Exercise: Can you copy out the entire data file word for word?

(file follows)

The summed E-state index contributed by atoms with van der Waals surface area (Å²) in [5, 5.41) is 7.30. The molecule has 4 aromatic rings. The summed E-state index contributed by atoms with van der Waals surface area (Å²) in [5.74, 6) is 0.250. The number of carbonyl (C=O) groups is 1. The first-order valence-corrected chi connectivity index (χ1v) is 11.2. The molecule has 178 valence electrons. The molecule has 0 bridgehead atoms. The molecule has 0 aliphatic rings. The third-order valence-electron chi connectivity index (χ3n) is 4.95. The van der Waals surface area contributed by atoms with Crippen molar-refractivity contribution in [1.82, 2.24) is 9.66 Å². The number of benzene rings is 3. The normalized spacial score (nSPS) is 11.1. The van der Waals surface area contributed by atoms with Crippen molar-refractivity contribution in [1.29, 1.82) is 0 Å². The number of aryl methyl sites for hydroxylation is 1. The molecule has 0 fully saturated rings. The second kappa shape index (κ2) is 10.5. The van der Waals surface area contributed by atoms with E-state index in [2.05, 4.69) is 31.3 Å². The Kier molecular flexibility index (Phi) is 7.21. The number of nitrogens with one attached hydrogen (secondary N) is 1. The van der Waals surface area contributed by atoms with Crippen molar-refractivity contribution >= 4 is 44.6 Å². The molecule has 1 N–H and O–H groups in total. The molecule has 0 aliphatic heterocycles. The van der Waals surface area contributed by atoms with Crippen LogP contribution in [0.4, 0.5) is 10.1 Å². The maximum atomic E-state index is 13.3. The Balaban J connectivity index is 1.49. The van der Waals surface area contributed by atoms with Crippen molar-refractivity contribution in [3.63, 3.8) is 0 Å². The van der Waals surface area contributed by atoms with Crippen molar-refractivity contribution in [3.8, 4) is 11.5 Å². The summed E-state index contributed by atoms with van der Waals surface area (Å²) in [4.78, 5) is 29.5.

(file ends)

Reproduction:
The summed E-state index contributed by atoms with van der Waals surface area (Å²) in [5, 5.41) is 7.30. The molecule has 4 aromatic rings. The summed E-state index contributed by atoms with van der Waals surface area (Å²) in [5.74, 6) is 0.250. The number of carbonyl (C=O) groups is 1. The first-order valence-corrected chi connectivity index (χ1v) is 11.2. The molecule has 178 valence electrons. The molecule has 0 bridgehead atoms. The molecule has 0 aliphatic rings. The third-order valence-electron chi connectivity index (χ3n) is 4.95. The van der Waals surface area contributed by atoms with Crippen molar-refractivity contribution in [1.82, 2.24) is 9.66 Å². The number of benzene rings is 3. The normalized spacial score (nSPS) is 11.1. The van der Waals surface area contributed by atoms with Crippen molar-refractivity contribution in [1.29, 1.82) is 0 Å². The number of aryl methyl sites for hydroxylation is 1. The molecule has 0 fully saturated rings. The second kappa shape index (κ2) is 10.5. The van der Waals surface area contributed by atoms with E-state index in [2.05, 4.69) is 31.3 Å². The Kier molecular flexibility index (Phi) is 7.21. The number of nitrogens with one attached hydrogen (secondary N) is 1. The van der Waals surface area contributed by atoms with Crippen molar-refractivity contribution >= 4 is 44.6 Å². The molecule has 1 N–H and O–H groups in total. The molecule has 0 aliphatic heterocycles. The van der Waals surface area contributed by atoms with Crippen LogP contribution in [0.4, 0.5) is 10.1 Å². The maximum atomic E-state index is 13.3. The Balaban J connectivity index is 1.49. The van der Waals surface area contributed by atoms with Crippen molar-refractivity contribution in [3.63, 3.8) is 0 Å². The van der Waals surface area contributed by atoms with Crippen molar-refractivity contribution in [3.8, 4) is 11.5 Å². The summed E-state index contributed by atoms with van der Waals surface area (Å²) in [4.78, 5) is 29.5.